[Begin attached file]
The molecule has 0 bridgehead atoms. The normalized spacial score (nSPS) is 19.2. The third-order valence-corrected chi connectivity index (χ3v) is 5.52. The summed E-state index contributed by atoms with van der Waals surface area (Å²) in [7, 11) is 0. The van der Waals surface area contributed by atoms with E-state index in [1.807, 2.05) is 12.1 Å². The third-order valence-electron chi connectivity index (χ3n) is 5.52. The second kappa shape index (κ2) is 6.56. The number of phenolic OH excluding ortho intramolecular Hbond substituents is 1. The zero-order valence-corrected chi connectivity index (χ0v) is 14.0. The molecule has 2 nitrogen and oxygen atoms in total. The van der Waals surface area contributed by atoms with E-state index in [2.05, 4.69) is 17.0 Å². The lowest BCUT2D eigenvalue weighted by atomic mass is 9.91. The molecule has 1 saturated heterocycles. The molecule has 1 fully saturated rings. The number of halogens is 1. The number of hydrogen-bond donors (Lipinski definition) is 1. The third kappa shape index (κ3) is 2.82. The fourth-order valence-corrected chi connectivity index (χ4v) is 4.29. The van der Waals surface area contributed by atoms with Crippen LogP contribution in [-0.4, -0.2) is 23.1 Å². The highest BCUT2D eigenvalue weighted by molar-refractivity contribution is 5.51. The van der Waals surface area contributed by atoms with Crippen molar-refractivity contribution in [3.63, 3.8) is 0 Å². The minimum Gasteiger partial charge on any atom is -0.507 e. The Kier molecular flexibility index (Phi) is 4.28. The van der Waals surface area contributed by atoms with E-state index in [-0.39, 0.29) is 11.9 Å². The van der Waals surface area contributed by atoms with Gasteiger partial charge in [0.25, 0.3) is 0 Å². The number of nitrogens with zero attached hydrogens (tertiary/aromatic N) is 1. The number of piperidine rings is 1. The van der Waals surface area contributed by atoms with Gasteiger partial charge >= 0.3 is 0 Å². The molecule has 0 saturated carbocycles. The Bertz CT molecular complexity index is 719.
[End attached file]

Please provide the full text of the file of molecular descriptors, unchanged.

The molecule has 0 bridgehead atoms. The normalized spacial score (nSPS) is 19.2. The third-order valence-corrected chi connectivity index (χ3v) is 5.52. The summed E-state index contributed by atoms with van der Waals surface area (Å²) in [7, 11) is 0. The van der Waals surface area contributed by atoms with E-state index in [1.807, 2.05) is 12.1 Å². The third-order valence-electron chi connectivity index (χ3n) is 5.52. The second kappa shape index (κ2) is 6.56. The number of phenolic OH excluding ortho intramolecular Hbond substituents is 1. The zero-order valence-corrected chi connectivity index (χ0v) is 14.0. The molecule has 2 nitrogen and oxygen atoms in total. The van der Waals surface area contributed by atoms with E-state index in [2.05, 4.69) is 17.0 Å². The lowest BCUT2D eigenvalue weighted by atomic mass is 9.91. The molecule has 1 saturated heterocycles. The molecule has 1 fully saturated rings. The number of halogens is 1. The number of hydrogen-bond donors (Lipinski definition) is 1. The third kappa shape index (κ3) is 2.82. The fourth-order valence-corrected chi connectivity index (χ4v) is 4.29. The van der Waals surface area contributed by atoms with Crippen LogP contribution in [-0.4, -0.2) is 23.1 Å². The highest BCUT2D eigenvalue weighted by molar-refractivity contribution is 5.51. The van der Waals surface area contributed by atoms with Crippen molar-refractivity contribution in [3.63, 3.8) is 0 Å². The minimum Gasteiger partial charge on any atom is -0.507 e. The Kier molecular flexibility index (Phi) is 4.28. The van der Waals surface area contributed by atoms with E-state index in [-0.39, 0.29) is 11.9 Å². The van der Waals surface area contributed by atoms with Gasteiger partial charge in [0.25, 0.3) is 0 Å². The number of nitrogens with zero attached hydrogens (tertiary/aromatic N) is 1. The number of piperidine rings is 1. The van der Waals surface area contributed by atoms with Gasteiger partial charge >= 0.3 is 0 Å². The molecule has 0 saturated carbocycles. The Bertz CT molecular complexity index is 719.